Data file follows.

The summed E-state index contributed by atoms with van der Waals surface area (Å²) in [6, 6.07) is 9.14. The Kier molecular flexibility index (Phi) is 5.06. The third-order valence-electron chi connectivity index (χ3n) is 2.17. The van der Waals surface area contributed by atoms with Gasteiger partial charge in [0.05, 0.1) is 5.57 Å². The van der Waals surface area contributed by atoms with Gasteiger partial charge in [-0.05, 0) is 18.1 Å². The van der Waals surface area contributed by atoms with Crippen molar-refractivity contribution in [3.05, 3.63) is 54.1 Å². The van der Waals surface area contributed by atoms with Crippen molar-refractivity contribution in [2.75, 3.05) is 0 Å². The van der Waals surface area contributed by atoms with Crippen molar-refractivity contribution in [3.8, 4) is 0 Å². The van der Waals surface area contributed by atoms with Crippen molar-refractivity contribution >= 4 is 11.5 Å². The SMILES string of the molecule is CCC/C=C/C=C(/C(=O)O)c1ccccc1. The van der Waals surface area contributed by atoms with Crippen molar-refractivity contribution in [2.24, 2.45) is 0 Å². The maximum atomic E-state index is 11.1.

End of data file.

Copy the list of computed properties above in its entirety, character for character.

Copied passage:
The summed E-state index contributed by atoms with van der Waals surface area (Å²) in [6, 6.07) is 9.14. The Kier molecular flexibility index (Phi) is 5.06. The third-order valence-electron chi connectivity index (χ3n) is 2.17. The van der Waals surface area contributed by atoms with Gasteiger partial charge in [0.05, 0.1) is 5.57 Å². The van der Waals surface area contributed by atoms with Gasteiger partial charge in [-0.05, 0) is 18.1 Å². The van der Waals surface area contributed by atoms with Crippen molar-refractivity contribution in [3.05, 3.63) is 54.1 Å². The van der Waals surface area contributed by atoms with Crippen molar-refractivity contribution in [2.75, 3.05) is 0 Å². The van der Waals surface area contributed by atoms with Crippen molar-refractivity contribution in [3.8, 4) is 0 Å². The van der Waals surface area contributed by atoms with Crippen molar-refractivity contribution >= 4 is 11.5 Å². The SMILES string of the molecule is CCC/C=C/C=C(/C(=O)O)c1ccccc1. The van der Waals surface area contributed by atoms with Crippen molar-refractivity contribution in [2.24, 2.45) is 0 Å². The maximum atomic E-state index is 11.1.